A cache of long-lost Bob Marley live recordings found in a damp hotel basement in London after more than 40 years there, and painstakingly restored, will go under the hammer in Liverpool this month.
These iconic recordings are from a point in time when Bob Marley was really at his peak and having such a huge fan base. It’s expected that there will be worldwide interest in the tapes which were recorded on the only mobile, 24-track studio vehicle available in the UK at the time, loaned to Bob Marley and the Wailers by the Rolling Stones.
The recordings are from concerts at the Lyceum in London (1975), the Hammersmith Odeon (1976), the Rainbow, in London (1977) and the Pavilion de Paris (1978). These lost and still unmixed master recordings were discovered, severely water damaged in cardboard box files, in a damp hotel basement in Little Venice, North West London, where Bob Marley and The Wailers stayed during their early tours of Europe in the mid-1970s. The tapes were initially thought to be too damaged and beyond repair by flood water and covered in a hardened resin seepage.
Jazz artist and founder of London International Productions, Louis Hoover, was told about the tapes by his friend and London businessman, Joe Gatt, who had been given the recordings by a refuse worker tasked with clearing out a rundown hotel basement in Kensal Rise, North-West London where Bob Marley and the Wailers stayed during their 1970s European tours.
“When I finally saw the labeling and footnotes on the tapes, I could not believe my eyes – but when I also saw how severely water damaged the reels were, it was pretty gut-wrenching. Saving the sound quality of the recordings looked pretty hopeless,” Hoover lamented.
Any attempt to play the tapes would have permanently damaged them, so they were handed over to Weston Super Mare-based sound technician Martin Nichols. “This was without [a] doubt one of the most difficult projects I’ve ever tackled,” Nichols said of the restoration. “I spent hours upon hours, inch by inch, painstakingly cleaning all the grunge off until they were ready for a (professional audio) process called ‘baking’ to allow them to be played safely.”
After a two-year restoration by Nichols who utilized modern-day restoration technology, ten reels have now been successfully restored to their former audio glory and digital copies were made. The restoration has since been heralded as “one of the greatest restoration projects in music history.” Experts predict the tapes could easily raise hundreds of thousands of pounds when collectors and fans worldwide start bidding as they go under the hammer.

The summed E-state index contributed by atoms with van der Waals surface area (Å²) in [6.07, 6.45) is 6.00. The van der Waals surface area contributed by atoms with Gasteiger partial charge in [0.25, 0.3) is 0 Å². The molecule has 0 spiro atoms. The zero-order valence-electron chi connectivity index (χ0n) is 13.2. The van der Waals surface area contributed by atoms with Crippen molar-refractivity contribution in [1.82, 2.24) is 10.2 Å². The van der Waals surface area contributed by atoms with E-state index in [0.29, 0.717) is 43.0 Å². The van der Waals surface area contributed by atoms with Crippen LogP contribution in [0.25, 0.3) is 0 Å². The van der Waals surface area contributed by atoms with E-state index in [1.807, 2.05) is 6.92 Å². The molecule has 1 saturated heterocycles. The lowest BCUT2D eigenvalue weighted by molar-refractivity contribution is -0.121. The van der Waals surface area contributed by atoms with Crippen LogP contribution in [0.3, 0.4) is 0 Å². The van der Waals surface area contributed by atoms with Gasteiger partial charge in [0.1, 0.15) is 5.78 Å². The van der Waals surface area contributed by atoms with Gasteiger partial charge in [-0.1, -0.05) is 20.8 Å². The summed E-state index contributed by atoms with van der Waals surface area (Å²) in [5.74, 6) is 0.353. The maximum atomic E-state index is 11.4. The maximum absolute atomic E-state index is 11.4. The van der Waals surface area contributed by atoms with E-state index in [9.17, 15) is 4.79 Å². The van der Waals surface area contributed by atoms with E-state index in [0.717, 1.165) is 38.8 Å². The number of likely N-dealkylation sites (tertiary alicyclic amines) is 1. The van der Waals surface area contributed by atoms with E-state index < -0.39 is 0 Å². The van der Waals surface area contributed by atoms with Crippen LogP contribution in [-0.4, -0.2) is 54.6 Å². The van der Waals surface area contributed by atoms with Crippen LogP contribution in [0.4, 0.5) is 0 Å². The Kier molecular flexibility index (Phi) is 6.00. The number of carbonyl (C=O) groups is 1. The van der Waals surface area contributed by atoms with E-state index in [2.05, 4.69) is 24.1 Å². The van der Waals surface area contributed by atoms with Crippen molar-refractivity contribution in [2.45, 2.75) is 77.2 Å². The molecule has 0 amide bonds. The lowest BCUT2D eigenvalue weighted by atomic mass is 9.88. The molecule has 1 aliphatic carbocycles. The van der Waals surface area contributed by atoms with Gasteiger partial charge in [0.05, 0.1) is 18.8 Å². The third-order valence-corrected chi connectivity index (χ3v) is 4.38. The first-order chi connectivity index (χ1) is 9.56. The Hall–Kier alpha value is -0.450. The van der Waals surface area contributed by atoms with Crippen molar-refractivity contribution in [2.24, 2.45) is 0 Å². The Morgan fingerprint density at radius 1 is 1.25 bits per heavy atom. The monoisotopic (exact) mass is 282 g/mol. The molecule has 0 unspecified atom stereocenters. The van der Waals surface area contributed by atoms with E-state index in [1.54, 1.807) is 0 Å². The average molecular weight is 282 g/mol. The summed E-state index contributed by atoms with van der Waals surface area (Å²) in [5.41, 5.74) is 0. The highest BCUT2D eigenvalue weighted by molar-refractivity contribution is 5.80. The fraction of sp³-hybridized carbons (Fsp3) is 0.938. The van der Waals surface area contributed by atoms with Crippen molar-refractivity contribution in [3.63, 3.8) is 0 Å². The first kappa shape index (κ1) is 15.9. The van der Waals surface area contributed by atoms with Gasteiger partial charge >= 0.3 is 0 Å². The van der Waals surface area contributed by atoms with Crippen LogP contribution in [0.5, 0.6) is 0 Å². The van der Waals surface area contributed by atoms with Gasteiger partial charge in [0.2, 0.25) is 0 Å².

Hoover said he found out how the tapes came to be in the hotel basement after a former road manager for reggae band, Aswad, called in to Robert Elms’ talk show on BBC Radio London. He told Elms, he and Marley had been drinking with the hotel’s bar manager one night and offered the tapes as a security deposit after realizing he could not pay the tab. However, he never returned to pay the bill or collect the tapes and they were stored in the basement for the last 40 years.
Hoover and Gatt have said they hope the tapes, which were only made to be played around 60 times, will go to someone who will cherish them. The new owner will also receive a digital “listening” copy of the tracks. Only a handful of people have heard the full tracks that were recorded. They include three versions of “No Woman, No Cry,” as well as “Jamming” and “Exodus.”
There are negotiations ongoing with Island Records, which owns the copyright to the music itself, to eventually release the tracks as an album. Omega Auctions, who are handling the sale, have sold Elvis Presley’s Bible with handwritten notes for £59,000, the Mike Mitchell Beatles Archive for £253,000, and David Bowie’s first ever vocal recording from 1967 for £39,000. Auctioneer, Paul Fairweather, said: “The Bob Marley original live recording multitrack reels will be among the most high-profile items Omega have dealt with to date.”